## 1. Introduction

[2] The use of microwave ferrite materials is well known to provide the nonreciprocal characteristics required in some microwave devices as well as tuning capabilities through the application of an external magnetic field [*Baden Fuller*, 1987; *Schuster and Luebbers*, 1996; *Xie and Davis*, 2001]. The inclusion of ferrite layers in planar transmission lines, planar circuits and planar antennas has been object of attention by a number of researchers [*Pozar and Sanchez*, 1988; *Pozar*, 1992; *Yang*, 1994; *Fukusako and Tsutsumi*, 1997; *Tsang and Langley*, 1998; *Oates and Dionne*, 1999; *How et al.*, 2000; *Nurgaliev et al.*, 2001; *León et al.*, 2001, 2002]. Unfortunately, most of the common computer tools currently employed for the analysis and design of planar printed circuits and antennas cannot be applied to structures whose layered substrate includes nonisotropic materials. Nevertheless, a spectral domain implementation of the electric field integral equation (EFIE) [see, e.g., *Pozar*, 1992; *León et al.*, 2002] is available to deal with planar structures loaded with ferrite layers. Indeed, the inclusion of nonisotropic layers is relatively straightforward in the spectral domain frame since spectral domain Green's functions have been developed for general linear media, including ferrites. However, a clear disadvantage of the spectral domain approach lies on its inability to handle efficiently with nonrectangular shape conductors. This limitation can be very important in practice and strongly reduces the versatility of the numerical tools based on that approach.

[3] The incorporation of nonrectangular shaped conductors requires to use space domain formulations, which are suitable for using basis functions that can match any geometry. Thus a possible solution of the aforementioned problem could be the implementation of the corresponding EFIE in the space domain after performing the necessary inverse Fourier transformations to obtain the space domain counterpart of the spectral domain Green's dyadic. However, the space domain Green's dyadic required to solve the EFIE (for both isotropic and/or anisotropic structures) presents hypersingularities [*Bressan and Conciauro*, 1985; *Tai*, 1971], which are further transferred to the reaction integrals appearing after application of the method of moments (MOM) to solve the integral equation [*Arcioni et al.*, 1997]. The presence of these hypersingularities in the reaction integrals clearly degrades the numerical performance of the method and makes it necessary a lot of previous analytic preprocessing. This preprocessing has been already carried out in the case of using only isotropic and/or some kind of nonisotropic substrates (for example, uniaxial dielectrics). In such situations the above hypersingularities have been conveniently treated by the authors, thus making the space domain EFIE as competitive numerical tool as the alternative mixed potential integral equation (MPIE) in those circumstances [*Plaza et al.*, 2002; *Mesa and Medina*, 2002]. Unfortunately, the techniques reported by *Plaza et al.* [2002] and *Mesa and Medina* [2002] cannot be easily extended to deal with more general types of anisotropy. In particular, it has been the considerable difficulty to find a closed-form expression for the quasi-static part of the spectral domain Green's dyadic in the case of general anisotropy what has precluded the obtaining of explicit and closed-form expressions for the hypersingular terms of the corresponding EFIE space domain Green's dyadic [*Plaza et al.*, 2002].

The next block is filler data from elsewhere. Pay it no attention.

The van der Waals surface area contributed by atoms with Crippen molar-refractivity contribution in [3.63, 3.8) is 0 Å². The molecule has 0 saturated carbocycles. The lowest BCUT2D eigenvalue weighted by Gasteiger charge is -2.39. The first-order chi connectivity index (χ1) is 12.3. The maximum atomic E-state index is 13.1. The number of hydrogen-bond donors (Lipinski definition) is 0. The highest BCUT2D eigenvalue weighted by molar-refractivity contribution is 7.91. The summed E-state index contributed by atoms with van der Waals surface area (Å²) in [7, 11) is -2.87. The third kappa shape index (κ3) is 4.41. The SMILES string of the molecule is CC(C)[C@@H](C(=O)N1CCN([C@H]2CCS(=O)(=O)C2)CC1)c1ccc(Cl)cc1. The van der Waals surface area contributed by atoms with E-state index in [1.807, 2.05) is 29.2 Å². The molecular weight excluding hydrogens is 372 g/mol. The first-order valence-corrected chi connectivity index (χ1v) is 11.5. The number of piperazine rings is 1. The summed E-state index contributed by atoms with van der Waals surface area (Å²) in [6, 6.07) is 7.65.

[4] Nevertheless, there is still another possibility. Indeed, a convenient solution to the problem under discussion would be the implementation in the space domain of a MPIE (which is free of hypersingularities) that could also deal with complex nonisotropic layers. This purpose seems to be feasible, at least for planar structures whose layered substrate presents any type of magnetic anisotropy, once a numerical method to compute the required space domain Green's functions associated with the MPIE has been reported [*Mesa and Medina*, 2004]. Thus, starting from the Green's functions reported by *Mesa and Medina* [2004], the present paper will extend the work of *Mesa and Medina* [2005] presenting the details of the explicit implementation and numerical solution of the MPIE for planar structures having metallizations of arbitrary shape and layers of isotropic/uniaxially anisotropic dielectrics and/or ferrites magnetized by an external biasing field arbitrarily oriented. The power of the method is illustrated by means of the simulation of planar filters printed on magnetized ferrite substrates.